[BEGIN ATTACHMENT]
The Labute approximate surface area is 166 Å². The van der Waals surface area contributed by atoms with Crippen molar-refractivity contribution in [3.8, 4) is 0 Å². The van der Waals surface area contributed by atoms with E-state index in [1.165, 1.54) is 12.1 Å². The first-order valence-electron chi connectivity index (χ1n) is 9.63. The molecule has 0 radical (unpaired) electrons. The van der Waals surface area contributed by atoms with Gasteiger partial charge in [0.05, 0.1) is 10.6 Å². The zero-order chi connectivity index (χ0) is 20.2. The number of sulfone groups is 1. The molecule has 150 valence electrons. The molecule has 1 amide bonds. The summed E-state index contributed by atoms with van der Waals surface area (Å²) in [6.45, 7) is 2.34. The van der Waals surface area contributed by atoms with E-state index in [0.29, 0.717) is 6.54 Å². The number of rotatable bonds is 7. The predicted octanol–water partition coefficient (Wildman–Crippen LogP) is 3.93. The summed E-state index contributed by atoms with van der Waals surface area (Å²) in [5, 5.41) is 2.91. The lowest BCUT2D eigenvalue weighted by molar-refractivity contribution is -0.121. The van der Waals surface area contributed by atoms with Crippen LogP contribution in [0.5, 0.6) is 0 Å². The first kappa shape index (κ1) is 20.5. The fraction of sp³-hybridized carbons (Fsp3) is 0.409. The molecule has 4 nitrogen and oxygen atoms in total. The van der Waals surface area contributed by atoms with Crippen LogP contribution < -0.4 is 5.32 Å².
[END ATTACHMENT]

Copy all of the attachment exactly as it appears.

The Labute approximate surface area is 166 Å². The van der Waals surface area contributed by atoms with Crippen molar-refractivity contribution in [3.8, 4) is 0 Å². The van der Waals surface area contributed by atoms with E-state index in [1.165, 1.54) is 12.1 Å². The first-order valence-electron chi connectivity index (χ1n) is 9.63. The molecule has 0 radical (unpaired) electrons. The van der Waals surface area contributed by atoms with Gasteiger partial charge in [0.05, 0.1) is 10.6 Å². The zero-order chi connectivity index (χ0) is 20.2. The number of sulfone groups is 1. The molecule has 150 valence electrons. The molecule has 1 amide bonds. The summed E-state index contributed by atoms with van der Waals surface area (Å²) in [6.45, 7) is 2.34. The van der Waals surface area contributed by atoms with E-state index in [0.29, 0.717) is 6.54 Å². The number of rotatable bonds is 7. The predicted octanol–water partition coefficient (Wildman–Crippen LogP) is 3.93. The summed E-state index contributed by atoms with van der Waals surface area (Å²) in [5, 5.41) is 2.91. The lowest BCUT2D eigenvalue weighted by molar-refractivity contribution is -0.121. The van der Waals surface area contributed by atoms with Crippen LogP contribution in [0.5, 0.6) is 0 Å². The first kappa shape index (κ1) is 20.5. The fraction of sp³-hybridized carbons (Fsp3) is 0.409. The molecule has 4 nitrogen and oxygen atoms in total. The van der Waals surface area contributed by atoms with Crippen LogP contribution < -0.4 is 5.32 Å².